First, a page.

According to the latest Single-Family Rent Index report released by CoreLogic on Tuesday, rental prices across the country are up 0.9 percent compared to last year. While there was a dip in prices during the very early months of the pandemic, the cost of renting a home has continued to climb at unprecedented rates throughout both the coronavirus and subsequent unemployment crises — rental prices are now growing faster than they were before the pandemic.
“In the final months of 2020, single-family rents posted the highest increases in over four years,” Molly Boesel, principal economist at CoreLogic, said in a prepared statement. “However, single-family rent price reaction to the pandemic and resulting recession differed greatly across metros. While rents in the Southwest U.S. strengthened, in some areas of the country — in particular, areas relying heavily on tourism — rents softened.”
Single-family homes saw the biggest demand, and therefore, the biggest increases in prices, while condos in urban multi-family units were one of the only types of real estate to see prices drop somewhat.
Higher-priced homes, or properties whose values are above 125 percent of a given area’s median, saw the single biggest jump in rental prices from 2.4 percent in December 2019 to 4.3 percent now. Lower-end homes, which are worth 75 percent or less than a given area’s median, were the only category to see prices drop, down from 3.5 percent in 2019 to 3.3 percent now.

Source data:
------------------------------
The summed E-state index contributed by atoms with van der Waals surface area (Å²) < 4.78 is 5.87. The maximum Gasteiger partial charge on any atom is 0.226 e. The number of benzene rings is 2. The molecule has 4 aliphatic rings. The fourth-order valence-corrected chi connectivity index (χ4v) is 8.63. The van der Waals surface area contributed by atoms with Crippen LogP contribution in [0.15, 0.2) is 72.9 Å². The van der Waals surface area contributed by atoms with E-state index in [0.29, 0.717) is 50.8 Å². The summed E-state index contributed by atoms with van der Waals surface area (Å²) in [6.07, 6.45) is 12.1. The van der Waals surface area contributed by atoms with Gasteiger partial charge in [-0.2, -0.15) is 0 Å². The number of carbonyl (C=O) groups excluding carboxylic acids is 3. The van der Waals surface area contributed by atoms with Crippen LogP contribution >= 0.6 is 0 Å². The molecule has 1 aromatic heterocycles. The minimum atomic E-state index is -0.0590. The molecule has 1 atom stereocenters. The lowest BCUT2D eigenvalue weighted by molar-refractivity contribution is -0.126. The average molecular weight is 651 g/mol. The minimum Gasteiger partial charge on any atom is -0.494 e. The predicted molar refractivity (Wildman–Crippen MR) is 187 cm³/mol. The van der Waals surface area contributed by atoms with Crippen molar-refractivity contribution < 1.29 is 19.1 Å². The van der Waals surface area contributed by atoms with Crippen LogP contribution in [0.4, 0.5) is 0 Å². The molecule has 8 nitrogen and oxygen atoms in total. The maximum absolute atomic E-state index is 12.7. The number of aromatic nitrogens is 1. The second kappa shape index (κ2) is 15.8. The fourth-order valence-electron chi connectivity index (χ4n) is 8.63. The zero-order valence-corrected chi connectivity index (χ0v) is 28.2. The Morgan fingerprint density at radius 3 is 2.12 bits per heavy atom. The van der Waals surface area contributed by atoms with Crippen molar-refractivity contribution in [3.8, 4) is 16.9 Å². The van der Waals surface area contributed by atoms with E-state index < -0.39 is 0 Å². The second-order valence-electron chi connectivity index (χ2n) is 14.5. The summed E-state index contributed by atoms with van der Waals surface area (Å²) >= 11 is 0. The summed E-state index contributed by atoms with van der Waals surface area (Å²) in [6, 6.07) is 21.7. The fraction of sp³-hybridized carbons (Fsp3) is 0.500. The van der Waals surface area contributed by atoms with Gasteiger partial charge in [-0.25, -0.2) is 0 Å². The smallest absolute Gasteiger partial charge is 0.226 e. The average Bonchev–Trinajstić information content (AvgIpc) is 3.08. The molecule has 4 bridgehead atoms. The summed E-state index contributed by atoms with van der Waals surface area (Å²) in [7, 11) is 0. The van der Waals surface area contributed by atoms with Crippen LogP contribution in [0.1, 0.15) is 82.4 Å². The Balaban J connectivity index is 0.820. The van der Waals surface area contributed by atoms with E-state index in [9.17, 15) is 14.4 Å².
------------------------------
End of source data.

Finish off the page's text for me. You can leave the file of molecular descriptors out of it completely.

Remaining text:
Cities that were already exploding in demand pre-pandemic have continued to see astronomical growth throughout while those that relied heavily on tourism or a large student population were the ones to see major price drops. Two Arizona cities, Phoenix and Tucson, saw the biggest increases in rental prices, at 10.7 and 9.5 percent respectively, with Charlotte, North Carolina, coming in third with a 7.1 percent increase. Boston, meanwhile, saw the single biggest decline at 7.2 percent.
While the current outlook has been caused by many factors, the biggest influences are record-low mortgage rates coupled with a very small numbers of homes on the market. Widespread pandemic-induced unemployment and similarly high home value growth have pushed many renters into a vicious circle of having to shell out high prices for rent while not being able to save for a down payment and finally make the jump to homeownership.
“As states begin managing the administration of vaccines as well as mitigating continued unemployment concerns, rent prices will likely continue to experience mixed growth rates in metros across the nation,” reads the CoreLogic report.